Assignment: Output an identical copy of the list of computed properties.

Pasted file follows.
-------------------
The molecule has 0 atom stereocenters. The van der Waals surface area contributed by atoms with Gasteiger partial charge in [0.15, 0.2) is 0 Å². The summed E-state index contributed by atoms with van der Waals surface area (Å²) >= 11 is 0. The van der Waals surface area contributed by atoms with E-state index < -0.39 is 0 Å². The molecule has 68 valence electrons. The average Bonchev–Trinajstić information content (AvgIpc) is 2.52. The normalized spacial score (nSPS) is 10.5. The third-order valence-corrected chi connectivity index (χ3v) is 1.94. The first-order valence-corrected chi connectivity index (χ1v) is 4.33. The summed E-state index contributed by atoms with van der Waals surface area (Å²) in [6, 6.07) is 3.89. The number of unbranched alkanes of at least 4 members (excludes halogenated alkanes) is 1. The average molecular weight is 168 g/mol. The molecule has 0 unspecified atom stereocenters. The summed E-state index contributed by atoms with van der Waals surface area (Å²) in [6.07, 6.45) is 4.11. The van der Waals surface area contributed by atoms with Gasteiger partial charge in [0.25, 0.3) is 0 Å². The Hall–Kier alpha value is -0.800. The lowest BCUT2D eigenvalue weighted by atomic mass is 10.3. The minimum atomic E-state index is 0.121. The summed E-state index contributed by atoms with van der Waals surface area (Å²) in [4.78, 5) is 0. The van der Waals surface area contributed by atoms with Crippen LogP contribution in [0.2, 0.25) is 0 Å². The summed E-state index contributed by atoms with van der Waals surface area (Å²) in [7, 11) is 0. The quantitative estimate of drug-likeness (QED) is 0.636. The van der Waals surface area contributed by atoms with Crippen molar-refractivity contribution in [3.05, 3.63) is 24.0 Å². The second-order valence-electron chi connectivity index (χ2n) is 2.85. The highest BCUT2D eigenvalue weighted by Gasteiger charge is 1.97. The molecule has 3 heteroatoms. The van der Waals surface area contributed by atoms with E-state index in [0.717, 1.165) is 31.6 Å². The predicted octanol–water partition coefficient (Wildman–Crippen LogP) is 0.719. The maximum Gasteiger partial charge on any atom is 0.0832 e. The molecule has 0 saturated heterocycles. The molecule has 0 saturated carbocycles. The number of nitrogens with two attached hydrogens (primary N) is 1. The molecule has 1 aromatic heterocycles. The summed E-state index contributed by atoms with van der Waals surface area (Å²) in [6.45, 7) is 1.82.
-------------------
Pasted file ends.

The molecule has 0 atom stereocenters. The van der Waals surface area contributed by atoms with Gasteiger partial charge in [0.15, 0.2) is 0 Å². The summed E-state index contributed by atoms with van der Waals surface area (Å²) >= 11 is 0. The van der Waals surface area contributed by atoms with E-state index < -0.39 is 0 Å². The molecule has 68 valence electrons. The average Bonchev–Trinajstić information content (AvgIpc) is 2.52. The normalized spacial score (nSPS) is 10.5. The third-order valence-corrected chi connectivity index (χ3v) is 1.94. The first-order valence-corrected chi connectivity index (χ1v) is 4.33. The summed E-state index contributed by atoms with van der Waals surface area (Å²) in [6, 6.07) is 3.89. The number of unbranched alkanes of at least 4 members (excludes halogenated alkanes) is 1. The average molecular weight is 168 g/mol. The molecule has 0 unspecified atom stereocenters. The summed E-state index contributed by atoms with van der Waals surface area (Å²) in [6.07, 6.45) is 4.11. The van der Waals surface area contributed by atoms with Gasteiger partial charge in [0.25, 0.3) is 0 Å². The Hall–Kier alpha value is -0.800. The lowest BCUT2D eigenvalue weighted by atomic mass is 10.3. The minimum atomic E-state index is 0.121. The summed E-state index contributed by atoms with van der Waals surface area (Å²) in [4.78, 5) is 0. The van der Waals surface area contributed by atoms with Crippen LogP contribution in [0.2, 0.25) is 0 Å². The summed E-state index contributed by atoms with van der Waals surface area (Å²) in [7, 11) is 0. The quantitative estimate of drug-likeness (QED) is 0.636. The van der Waals surface area contributed by atoms with Crippen molar-refractivity contribution in [3.05, 3.63) is 24.0 Å². The second-order valence-electron chi connectivity index (χ2n) is 2.85. The highest BCUT2D eigenvalue weighted by Gasteiger charge is 1.97. The molecule has 3 heteroatoms. The van der Waals surface area contributed by atoms with E-state index in [0.717, 1.165) is 31.6 Å². The predicted octanol–water partition coefficient (Wildman–Crippen LogP) is 0.719. The maximum Gasteiger partial charge on any atom is 0.0832 e. The molecule has 0 saturated heterocycles. The molecule has 0 saturated carbocycles. The number of nitrogens with two attached hydrogens (primary N) is 1. The molecule has 1 aromatic heterocycles. The summed E-state index contributed by atoms with van der Waals surface area (Å²) in [6.45, 7) is 1.82.